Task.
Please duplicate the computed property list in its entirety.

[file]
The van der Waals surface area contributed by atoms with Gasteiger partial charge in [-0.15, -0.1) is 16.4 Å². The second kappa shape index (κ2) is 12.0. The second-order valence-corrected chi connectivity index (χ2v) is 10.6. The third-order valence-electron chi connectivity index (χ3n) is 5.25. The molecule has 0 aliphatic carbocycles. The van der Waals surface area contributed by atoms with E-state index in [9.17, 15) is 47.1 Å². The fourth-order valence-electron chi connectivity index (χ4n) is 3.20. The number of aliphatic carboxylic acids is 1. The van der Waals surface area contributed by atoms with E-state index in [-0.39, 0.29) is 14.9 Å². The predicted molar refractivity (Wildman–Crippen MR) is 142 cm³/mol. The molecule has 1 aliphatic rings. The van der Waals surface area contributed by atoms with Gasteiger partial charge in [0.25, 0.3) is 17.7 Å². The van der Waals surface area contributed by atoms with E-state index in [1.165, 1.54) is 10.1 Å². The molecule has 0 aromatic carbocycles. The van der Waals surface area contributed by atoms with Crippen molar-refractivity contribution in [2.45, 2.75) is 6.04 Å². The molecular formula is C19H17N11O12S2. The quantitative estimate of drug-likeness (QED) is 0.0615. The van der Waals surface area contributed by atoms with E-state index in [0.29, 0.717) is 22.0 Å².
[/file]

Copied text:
The van der Waals surface area contributed by atoms with Gasteiger partial charge in [-0.15, -0.1) is 16.4 Å². The second kappa shape index (κ2) is 12.0. The second-order valence-corrected chi connectivity index (χ2v) is 10.6. The third-order valence-electron chi connectivity index (χ3n) is 5.25. The molecule has 0 aliphatic carbocycles. The van der Waals surface area contributed by atoms with E-state index in [9.17, 15) is 47.1 Å². The fourth-order valence-electron chi connectivity index (χ4n) is 3.20. The number of aliphatic carboxylic acids is 1. The van der Waals surface area contributed by atoms with E-state index in [-0.39, 0.29) is 14.9 Å². The predicted molar refractivity (Wildman–Crippen MR) is 142 cm³/mol. The molecule has 1 aliphatic rings. The van der Waals surface area contributed by atoms with Gasteiger partial charge in [0.25, 0.3) is 17.7 Å². The van der Waals surface area contributed by atoms with E-state index in [1.165, 1.54) is 10.1 Å². The molecule has 0 aromatic carbocycles. The van der Waals surface area contributed by atoms with Crippen molar-refractivity contribution in [2.45, 2.75) is 6.04 Å². The molecular formula is C19H17N11O12S2. The quantitative estimate of drug-likeness (QED) is 0.0615. The van der Waals surface area contributed by atoms with E-state index in [0.29, 0.717) is 22.0 Å².